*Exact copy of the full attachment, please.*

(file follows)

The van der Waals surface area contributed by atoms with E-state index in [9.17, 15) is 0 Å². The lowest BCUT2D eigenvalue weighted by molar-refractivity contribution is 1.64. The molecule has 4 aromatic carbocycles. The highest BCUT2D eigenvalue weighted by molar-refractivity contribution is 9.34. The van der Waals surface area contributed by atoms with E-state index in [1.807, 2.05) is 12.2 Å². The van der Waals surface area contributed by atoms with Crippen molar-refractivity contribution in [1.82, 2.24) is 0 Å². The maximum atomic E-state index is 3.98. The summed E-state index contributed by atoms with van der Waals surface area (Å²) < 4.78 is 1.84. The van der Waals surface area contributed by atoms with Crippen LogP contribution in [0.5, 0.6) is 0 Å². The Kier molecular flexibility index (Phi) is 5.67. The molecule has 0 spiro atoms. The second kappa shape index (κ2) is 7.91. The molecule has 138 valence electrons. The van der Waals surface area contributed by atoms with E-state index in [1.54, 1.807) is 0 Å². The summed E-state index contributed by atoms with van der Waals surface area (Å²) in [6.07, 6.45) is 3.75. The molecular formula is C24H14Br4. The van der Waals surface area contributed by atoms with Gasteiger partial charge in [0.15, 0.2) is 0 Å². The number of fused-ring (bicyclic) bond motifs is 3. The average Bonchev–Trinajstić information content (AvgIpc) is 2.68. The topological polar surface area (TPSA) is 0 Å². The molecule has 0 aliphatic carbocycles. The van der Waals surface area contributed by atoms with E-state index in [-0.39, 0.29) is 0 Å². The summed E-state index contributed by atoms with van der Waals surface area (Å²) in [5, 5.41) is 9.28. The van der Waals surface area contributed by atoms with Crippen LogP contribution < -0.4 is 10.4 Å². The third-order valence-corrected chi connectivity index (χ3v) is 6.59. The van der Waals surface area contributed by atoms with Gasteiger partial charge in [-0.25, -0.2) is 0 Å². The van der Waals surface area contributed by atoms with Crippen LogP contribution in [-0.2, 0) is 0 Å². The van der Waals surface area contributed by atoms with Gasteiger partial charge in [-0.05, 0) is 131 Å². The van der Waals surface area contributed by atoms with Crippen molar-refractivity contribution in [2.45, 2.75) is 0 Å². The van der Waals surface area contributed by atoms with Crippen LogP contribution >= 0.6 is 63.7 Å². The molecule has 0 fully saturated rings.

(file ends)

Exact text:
The van der Waals surface area contributed by atoms with E-state index in [9.17, 15) is 0 Å². The lowest BCUT2D eigenvalue weighted by molar-refractivity contribution is 1.64. The molecule has 4 aromatic carbocycles. The highest BCUT2D eigenvalue weighted by molar-refractivity contribution is 9.34. The van der Waals surface area contributed by atoms with E-state index in [1.807, 2.05) is 12.2 Å². The van der Waals surface area contributed by atoms with Crippen molar-refractivity contribution in [1.82, 2.24) is 0 Å². The maximum atomic E-state index is 3.98. The summed E-state index contributed by atoms with van der Waals surface area (Å²) < 4.78 is 1.84. The van der Waals surface area contributed by atoms with Crippen LogP contribution in [0.5, 0.6) is 0 Å². The Kier molecular flexibility index (Phi) is 5.67. The molecule has 0 spiro atoms. The second kappa shape index (κ2) is 7.91. The molecule has 138 valence electrons. The van der Waals surface area contributed by atoms with E-state index in [1.54, 1.807) is 0 Å². The summed E-state index contributed by atoms with van der Waals surface area (Å²) in [6.07, 6.45) is 3.75. The molecular formula is C24H14Br4. The van der Waals surface area contributed by atoms with Gasteiger partial charge in [0.15, 0.2) is 0 Å². The number of fused-ring (bicyclic) bond motifs is 3. The average Bonchev–Trinajstić information content (AvgIpc) is 2.68. The topological polar surface area (TPSA) is 0 Å². The molecule has 0 aliphatic carbocycles. The van der Waals surface area contributed by atoms with E-state index in [-0.39, 0.29) is 0 Å². The summed E-state index contributed by atoms with van der Waals surface area (Å²) in [5, 5.41) is 9.28. The van der Waals surface area contributed by atoms with Crippen LogP contribution < -0.4 is 10.4 Å². The third-order valence-corrected chi connectivity index (χ3v) is 6.59. The van der Waals surface area contributed by atoms with Gasteiger partial charge in [-0.25, -0.2) is 0 Å². The van der Waals surface area contributed by atoms with Crippen LogP contribution in [-0.2, 0) is 0 Å². The van der Waals surface area contributed by atoms with Gasteiger partial charge in [-0.05, 0) is 131 Å². The van der Waals surface area contributed by atoms with Crippen molar-refractivity contribution in [2.45, 2.75) is 0 Å². The van der Waals surface area contributed by atoms with Crippen LogP contribution >= 0.6 is 63.7 Å². The molecule has 0 fully saturated rings.